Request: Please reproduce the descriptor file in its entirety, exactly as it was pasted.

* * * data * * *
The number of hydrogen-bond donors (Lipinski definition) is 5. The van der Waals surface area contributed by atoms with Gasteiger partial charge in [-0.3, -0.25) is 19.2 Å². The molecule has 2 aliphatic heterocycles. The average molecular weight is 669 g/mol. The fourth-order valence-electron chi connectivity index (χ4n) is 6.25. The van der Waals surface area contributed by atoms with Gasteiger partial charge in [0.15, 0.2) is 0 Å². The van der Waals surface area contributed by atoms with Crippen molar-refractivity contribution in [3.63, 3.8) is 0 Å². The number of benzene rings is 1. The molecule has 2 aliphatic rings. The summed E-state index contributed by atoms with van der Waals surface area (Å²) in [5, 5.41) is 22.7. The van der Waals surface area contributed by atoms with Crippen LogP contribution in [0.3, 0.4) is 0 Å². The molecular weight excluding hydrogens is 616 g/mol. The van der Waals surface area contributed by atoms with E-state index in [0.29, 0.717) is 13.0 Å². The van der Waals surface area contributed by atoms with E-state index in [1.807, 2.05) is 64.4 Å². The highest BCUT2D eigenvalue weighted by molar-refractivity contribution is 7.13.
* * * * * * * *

The number of hydrogen-bond donors (Lipinski definition) is 5. The van der Waals surface area contributed by atoms with Gasteiger partial charge in [-0.3, -0.25) is 19.2 Å². The molecule has 2 aliphatic heterocycles. The average molecular weight is 669 g/mol. The fourth-order valence-electron chi connectivity index (χ4n) is 6.25. The van der Waals surface area contributed by atoms with Gasteiger partial charge in [0.15, 0.2) is 0 Å². The van der Waals surface area contributed by atoms with Crippen molar-refractivity contribution in [3.63, 3.8) is 0 Å². The number of benzene rings is 1. The molecule has 2 aliphatic rings. The summed E-state index contributed by atoms with van der Waals surface area (Å²) in [5, 5.41) is 22.7. The van der Waals surface area contributed by atoms with Crippen LogP contribution in [0.3, 0.4) is 0 Å². The molecular weight excluding hydrogens is 616 g/mol. The van der Waals surface area contributed by atoms with E-state index in [0.29, 0.717) is 13.0 Å². The van der Waals surface area contributed by atoms with E-state index in [1.807, 2.05) is 64.4 Å². The highest BCUT2D eigenvalue weighted by molar-refractivity contribution is 7.13.